The Court held that the principle of enforceability took priority. The principle of reviewability had already been recognized and given priority in the appellate process, as the appellant was on bail for over two years after he was sentenced while he pursued an appeal. Further, in applying the reviewability principle, the Court noted that the appellant had no further right of appeal. He would have to obtain leave to appeal from the Supreme Court of Canada before he could obtain any further review of his convictions, and the prospect of obtaining leave was not strong. Finally, attempting a further review of his convictions would not be meaningless as he has only served approximately one month of a five-year sentence. Since the Supreme Court of Canada generally takes three to six months to decide leave applications, the appellant would still have considerable time to serve when the SCC decides whether it will hear his case. Bail was denied.
The primary question raised on this appeal was, what happens when the police are lawfully searching a computer pursuant to a valid warrant for one crime when they discover evidence for another crime- are they permitted to continue the computer search for further evidence of the second crime without obtaining an additional warrant?
The police investigated the respondent, Mr. Jones for participating in a fraudulent Internet scheme. They obtained a warrant authorizing search and seizure in the respondent's residence of data associated to particular e-mail transactions, images, storage devices and computers. They seized the respondent's computer, and during the course of examining its contents for evidence of fraud, they found evidence of child pornography. Prior to examining the respondent's computer files for further evidence of pornography without additional warrant, they sought advice from an experienced Crown lawyer, Cpl. Herrington. He advised the police that they could proceed with their search. Cpl. Herrington informed them that since there were no restricting terms or conditions in the warrant, the authorization permitted examination of the entire hard drive. The police discovered numerous images and videos of child pornography.
The respondent was charged with possession of child pornography. The trial judge dismissed the charges, stating that the respondent's rights were violated under s. 8 of the Charter because the warrant was valid for the purposes of the fraud investigation alone and did not authorize a review of evidence for pornography. Moreover, the trial judge classified the advice given by the Crown lawyer to the police as "reckless and cavalier", and was symbolic of an institutional failure. Therefore, she excluded the child pornography evidence discovered as a result of the breach. The Crown appealed the trial judge's decision.
The Court allowed the appeal for a number of reasons. They agreed with the trial judge that the warrant itself was valid for the purposes of authorizing the search for evidence of fraud and not evidence of child pornography. The Court noted that the police could have applied for another warrant as there was no urgency here to use the warrant authorizing seizure of evidence for fraud. The Court used an analogy of illustrating a search of the home where a computer is found. A home contains many rooms, closets, files, cabinets and the like. Just like files and compartments in a computer, each contains vast amounts of "biographical core" information. Thus, the state should not be able to roam around the content's of a person's computer indiscriminately more so than in a person's home without further authorization.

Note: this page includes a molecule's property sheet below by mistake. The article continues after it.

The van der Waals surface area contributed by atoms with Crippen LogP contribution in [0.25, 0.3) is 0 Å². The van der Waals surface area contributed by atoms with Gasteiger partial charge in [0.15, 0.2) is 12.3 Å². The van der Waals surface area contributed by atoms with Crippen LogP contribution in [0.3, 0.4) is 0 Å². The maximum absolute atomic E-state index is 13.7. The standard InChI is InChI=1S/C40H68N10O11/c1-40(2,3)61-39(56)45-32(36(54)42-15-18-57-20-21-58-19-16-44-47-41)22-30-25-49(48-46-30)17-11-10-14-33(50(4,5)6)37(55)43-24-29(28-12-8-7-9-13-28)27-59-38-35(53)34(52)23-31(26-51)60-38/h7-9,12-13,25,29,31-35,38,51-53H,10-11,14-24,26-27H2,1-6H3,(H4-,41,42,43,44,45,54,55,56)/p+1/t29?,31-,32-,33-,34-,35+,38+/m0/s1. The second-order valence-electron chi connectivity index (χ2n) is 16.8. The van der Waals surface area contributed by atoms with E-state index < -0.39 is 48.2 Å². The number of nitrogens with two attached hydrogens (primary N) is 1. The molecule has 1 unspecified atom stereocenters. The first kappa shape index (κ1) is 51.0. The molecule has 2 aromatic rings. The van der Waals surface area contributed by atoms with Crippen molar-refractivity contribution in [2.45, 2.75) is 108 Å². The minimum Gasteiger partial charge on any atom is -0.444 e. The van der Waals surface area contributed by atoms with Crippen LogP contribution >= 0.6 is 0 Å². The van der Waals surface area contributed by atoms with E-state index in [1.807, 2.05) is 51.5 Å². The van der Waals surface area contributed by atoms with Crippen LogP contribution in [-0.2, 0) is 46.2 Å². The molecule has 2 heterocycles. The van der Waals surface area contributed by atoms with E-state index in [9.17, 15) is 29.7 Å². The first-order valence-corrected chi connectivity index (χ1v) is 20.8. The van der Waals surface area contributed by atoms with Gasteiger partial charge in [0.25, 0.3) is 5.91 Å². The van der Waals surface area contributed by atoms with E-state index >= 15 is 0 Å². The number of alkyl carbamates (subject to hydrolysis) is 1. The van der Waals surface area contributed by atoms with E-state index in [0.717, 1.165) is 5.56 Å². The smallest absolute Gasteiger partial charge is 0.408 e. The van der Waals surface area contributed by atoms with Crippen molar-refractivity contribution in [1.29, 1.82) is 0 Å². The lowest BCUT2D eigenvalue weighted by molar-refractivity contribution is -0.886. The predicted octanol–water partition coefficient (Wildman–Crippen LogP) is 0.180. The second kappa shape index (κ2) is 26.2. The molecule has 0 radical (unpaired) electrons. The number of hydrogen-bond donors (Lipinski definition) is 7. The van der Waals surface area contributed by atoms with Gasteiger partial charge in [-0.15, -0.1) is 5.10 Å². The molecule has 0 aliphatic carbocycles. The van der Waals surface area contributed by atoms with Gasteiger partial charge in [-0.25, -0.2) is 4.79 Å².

The appellant relied on the "Plain View" Doctrine and Section 489 of the Criminal Code to support its position that the police were not required to apply for a further warrant to seize any pornography. The "plain view" doctrine is a common law power that applies where the police have obtained a search warrant for one crime and in the course of executing the warrant, evidence of another crime falls into plain view. The Court referred to similar cases involving the seizure of pornography evidence in the US and Canada where the "plain view" doctrine was applied with mixed results. The Court stated that the police were lawfully authorized to examine files as indicated under the warrant when they unexpectedly saw images that were recognizable as child pornography. The Court noted that the "plain view doctrine" did not apply to the seized video images, as they were not sitting "in plain view" nor were the videos inadvertently or unexpectedly discovered.
In regards to s. 24(2) of the Charter, the Court held noted that the seizure of pornography files did not constitute a breach of the respondent's rights and thus the files were not inadmissible. Furthermore, the Court held that the trial judge erred in jumping from her view that the Crown's advice was "cavalier or reckless" to her conclusion that this represented a systematic failure in the office of the Crown. The appellant did consult a senior Assistant Crown Attorney who had a vast amount of experience in the field. Further, there was no evidence of any other incidents to justify using the word "systemic failure".
For the foregoing reasons, the Court allowed the appeal, set aside the acquittal and ordered a new trial.
- Alim Ramji, Toronto